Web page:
Uber vs. Taxi: A Driver's Eye View

75 Pages Posted: 9 Oct 2017

See all articles by Joshua D. Angrist

Joshua D. Angrist

Massachusetts Institute of Technology (MIT) - Department of Economics; National Bureau of Economic Research (NBER); IZA Institute of Labor Economics

Sydnee Caldwell

Massachusetts Institute of Technology (MIT)

Jonathan Hall

Uber Technologies Inc.

Date Written: September 2017

Abstract

Ride-hailing drivers pay a proportion of their fares to the ride-hailing platform operator, a commission-based compensation model used by many internet-mediated service providers. To Uber drivers, this commission is known as the Uber fee. By contrast, traditional taxi drivers in most US cities make a fixed payment independent of their earnings, usually a weekly or daily medallion lease, but keep every fare dollar net of expenses. We assess these compensation models from a driver’s point of view using an experiment that offered random samples of Boston Uber drivers opportunities to lease a virtual taxi medallion that eliminates the Uber fee. Some drivers were offered a negative fee. Drivers’ labor supply response to our offers reveals a large intertemporal substitution elasticity, on the order of 1.2. At the same time, our virtual lease program was under-subscribed: many drivers who would have benefitted from buying an inexpensive lease chose to opt out. We use these results to compute the average compensation required to make drivers indifferent between ride-hailing and a traditional taxi compensation contract. The results suggest that ride-hailing drivers gain considerably from the opportunity to drive without leasing.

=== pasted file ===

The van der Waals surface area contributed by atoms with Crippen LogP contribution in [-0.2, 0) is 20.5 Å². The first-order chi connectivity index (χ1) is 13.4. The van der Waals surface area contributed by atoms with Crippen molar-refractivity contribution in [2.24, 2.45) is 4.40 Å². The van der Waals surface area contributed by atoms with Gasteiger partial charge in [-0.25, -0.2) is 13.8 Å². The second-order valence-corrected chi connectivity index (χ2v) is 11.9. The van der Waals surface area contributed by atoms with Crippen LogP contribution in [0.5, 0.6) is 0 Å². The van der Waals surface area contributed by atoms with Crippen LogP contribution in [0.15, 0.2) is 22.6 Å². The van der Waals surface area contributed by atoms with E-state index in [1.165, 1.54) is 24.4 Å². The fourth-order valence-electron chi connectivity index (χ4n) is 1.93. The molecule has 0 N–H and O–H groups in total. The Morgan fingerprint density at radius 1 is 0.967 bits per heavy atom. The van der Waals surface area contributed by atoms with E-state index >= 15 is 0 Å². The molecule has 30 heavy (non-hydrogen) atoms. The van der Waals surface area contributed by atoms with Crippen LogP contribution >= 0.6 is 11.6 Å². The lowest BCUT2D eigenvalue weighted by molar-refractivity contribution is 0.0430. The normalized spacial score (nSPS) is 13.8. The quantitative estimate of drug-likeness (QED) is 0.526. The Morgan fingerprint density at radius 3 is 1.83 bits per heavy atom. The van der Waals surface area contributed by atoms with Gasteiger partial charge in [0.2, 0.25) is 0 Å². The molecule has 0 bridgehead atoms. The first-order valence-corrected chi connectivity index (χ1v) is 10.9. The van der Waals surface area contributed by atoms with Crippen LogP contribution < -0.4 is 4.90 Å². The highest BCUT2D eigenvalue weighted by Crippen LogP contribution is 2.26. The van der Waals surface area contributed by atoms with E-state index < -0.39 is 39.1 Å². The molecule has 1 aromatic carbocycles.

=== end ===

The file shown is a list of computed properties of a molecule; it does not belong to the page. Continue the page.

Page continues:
Suggested Citation

Angrist, Joshua and Caldwell, Sydnee and Hall, Jonathan, Uber vs. Taxi: A Driver's Eye View (September 2017). NBER Working Paper No. w23891. Available at SSRN: https://ssrn.com/abstract=3049716

Joshua Angrist (Contact Author)

Massachusetts Institute of Technology (MIT) - Department of Economics ( email )

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National Bureau of Economic Research (NBER)

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IZA Institute of Labor Economics

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Sydnee Caldwell

Massachusetts Institute of Technology (MIT) ( email )

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Jonathan Hall

Uber Technologies Inc. ( email )

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San Francisco, CA 94103-1331
United States

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